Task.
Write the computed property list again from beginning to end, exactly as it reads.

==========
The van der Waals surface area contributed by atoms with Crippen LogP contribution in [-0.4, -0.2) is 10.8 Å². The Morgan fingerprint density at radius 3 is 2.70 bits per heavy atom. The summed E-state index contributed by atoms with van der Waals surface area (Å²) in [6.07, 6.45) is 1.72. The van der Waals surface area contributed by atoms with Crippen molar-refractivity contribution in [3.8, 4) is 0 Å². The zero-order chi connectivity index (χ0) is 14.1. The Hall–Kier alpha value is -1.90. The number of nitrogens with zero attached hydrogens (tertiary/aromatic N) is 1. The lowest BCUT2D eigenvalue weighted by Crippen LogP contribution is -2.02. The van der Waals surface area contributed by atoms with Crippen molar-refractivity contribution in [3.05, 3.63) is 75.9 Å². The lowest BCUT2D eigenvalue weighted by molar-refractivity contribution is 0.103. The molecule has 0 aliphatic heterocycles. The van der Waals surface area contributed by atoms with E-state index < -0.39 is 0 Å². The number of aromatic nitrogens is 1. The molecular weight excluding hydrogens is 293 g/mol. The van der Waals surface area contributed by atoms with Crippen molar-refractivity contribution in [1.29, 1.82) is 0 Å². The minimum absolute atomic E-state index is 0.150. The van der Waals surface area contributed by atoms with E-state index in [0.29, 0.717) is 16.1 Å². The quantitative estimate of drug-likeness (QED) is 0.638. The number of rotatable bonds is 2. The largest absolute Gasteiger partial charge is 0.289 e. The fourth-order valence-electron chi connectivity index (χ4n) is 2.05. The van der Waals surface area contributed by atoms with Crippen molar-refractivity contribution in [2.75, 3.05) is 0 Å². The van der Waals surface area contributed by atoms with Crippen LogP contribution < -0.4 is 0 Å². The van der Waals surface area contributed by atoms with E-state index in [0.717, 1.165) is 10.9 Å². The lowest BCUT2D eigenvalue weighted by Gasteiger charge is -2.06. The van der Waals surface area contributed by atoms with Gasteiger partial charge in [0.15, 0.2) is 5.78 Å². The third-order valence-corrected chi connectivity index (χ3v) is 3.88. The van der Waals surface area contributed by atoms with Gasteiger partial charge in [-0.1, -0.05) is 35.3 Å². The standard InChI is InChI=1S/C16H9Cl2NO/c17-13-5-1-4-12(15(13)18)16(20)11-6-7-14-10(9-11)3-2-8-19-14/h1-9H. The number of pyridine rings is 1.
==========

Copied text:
The van der Waals surface area contributed by atoms with Crippen LogP contribution in [-0.4, -0.2) is 10.8 Å². The Morgan fingerprint density at radius 3 is 2.70 bits per heavy atom. The summed E-state index contributed by atoms with van der Waals surface area (Å²) in [6.07, 6.45) is 1.72. The van der Waals surface area contributed by atoms with Crippen molar-refractivity contribution in [3.8, 4) is 0 Å². The zero-order chi connectivity index (χ0) is 14.1. The Hall–Kier alpha value is -1.90. The number of nitrogens with zero attached hydrogens (tertiary/aromatic N) is 1. The lowest BCUT2D eigenvalue weighted by Crippen LogP contribution is -2.02. The van der Waals surface area contributed by atoms with Crippen molar-refractivity contribution in [3.05, 3.63) is 75.9 Å². The lowest BCUT2D eigenvalue weighted by molar-refractivity contribution is 0.103. The molecule has 0 aliphatic heterocycles. The van der Waals surface area contributed by atoms with E-state index < -0.39 is 0 Å². The number of aromatic nitrogens is 1. The molecular weight excluding hydrogens is 293 g/mol. The van der Waals surface area contributed by atoms with Crippen molar-refractivity contribution in [1.29, 1.82) is 0 Å². The minimum absolute atomic E-state index is 0.150. The van der Waals surface area contributed by atoms with E-state index in [0.29, 0.717) is 16.1 Å². The quantitative estimate of drug-likeness (QED) is 0.638. The number of rotatable bonds is 2. The largest absolute Gasteiger partial charge is 0.289 e. The fourth-order valence-electron chi connectivity index (χ4n) is 2.05. The van der Waals surface area contributed by atoms with Crippen molar-refractivity contribution in [2.75, 3.05) is 0 Å². The van der Waals surface area contributed by atoms with Crippen LogP contribution < -0.4 is 0 Å². The van der Waals surface area contributed by atoms with E-state index in [0.717, 1.165) is 10.9 Å². The lowest BCUT2D eigenvalue weighted by Gasteiger charge is -2.06. The van der Waals surface area contributed by atoms with Gasteiger partial charge in [0.15, 0.2) is 5.78 Å². The third-order valence-corrected chi connectivity index (χ3v) is 3.88. The van der Waals surface area contributed by atoms with Gasteiger partial charge in [-0.1, -0.05) is 35.3 Å². The standard InChI is InChI=1S/C16H9Cl2NO/c17-13-5-1-4-12(15(13)18)16(20)11-6-7-14-10(9-11)3-2-8-19-14/h1-9H. The number of pyridine rings is 1.